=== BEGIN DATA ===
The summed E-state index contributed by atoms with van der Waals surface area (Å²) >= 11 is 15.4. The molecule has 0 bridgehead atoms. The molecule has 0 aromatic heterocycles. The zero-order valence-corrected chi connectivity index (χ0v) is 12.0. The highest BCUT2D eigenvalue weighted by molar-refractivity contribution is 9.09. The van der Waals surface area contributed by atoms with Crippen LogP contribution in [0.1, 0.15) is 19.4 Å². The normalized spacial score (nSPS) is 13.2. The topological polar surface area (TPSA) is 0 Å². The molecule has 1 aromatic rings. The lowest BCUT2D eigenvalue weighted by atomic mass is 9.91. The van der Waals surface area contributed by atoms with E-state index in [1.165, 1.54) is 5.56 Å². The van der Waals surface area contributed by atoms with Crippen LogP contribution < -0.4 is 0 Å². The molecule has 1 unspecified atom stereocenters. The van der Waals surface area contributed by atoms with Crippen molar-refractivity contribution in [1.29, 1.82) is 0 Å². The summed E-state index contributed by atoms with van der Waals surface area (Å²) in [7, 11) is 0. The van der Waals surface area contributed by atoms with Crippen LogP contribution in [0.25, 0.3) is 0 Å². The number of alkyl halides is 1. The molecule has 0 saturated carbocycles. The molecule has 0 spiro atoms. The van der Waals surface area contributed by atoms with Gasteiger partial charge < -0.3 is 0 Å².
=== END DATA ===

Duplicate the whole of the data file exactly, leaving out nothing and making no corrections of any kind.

The summed E-state index contributed by atoms with van der Waals surface area (Å²) >= 11 is 15.4. The molecule has 0 bridgehead atoms. The molecule has 0 aromatic heterocycles. The zero-order valence-corrected chi connectivity index (χ0v) is 12.0. The highest BCUT2D eigenvalue weighted by molar-refractivity contribution is 9.09. The van der Waals surface area contributed by atoms with Crippen LogP contribution in [0.1, 0.15) is 19.4 Å². The normalized spacial score (nSPS) is 13.2. The topological polar surface area (TPSA) is 0 Å². The molecule has 1 aromatic rings. The lowest BCUT2D eigenvalue weighted by atomic mass is 9.91. The van der Waals surface area contributed by atoms with E-state index in [1.165, 1.54) is 5.56 Å². The van der Waals surface area contributed by atoms with Crippen LogP contribution < -0.4 is 0 Å². The molecule has 1 unspecified atom stereocenters. The van der Waals surface area contributed by atoms with Crippen molar-refractivity contribution in [1.29, 1.82) is 0 Å². The summed E-state index contributed by atoms with van der Waals surface area (Å²) in [7, 11) is 0. The van der Waals surface area contributed by atoms with Crippen LogP contribution in [0.25, 0.3) is 0 Å². The number of alkyl halides is 1. The molecule has 0 saturated carbocycles. The molecule has 0 spiro atoms. The van der Waals surface area contributed by atoms with Gasteiger partial charge < -0.3 is 0 Å².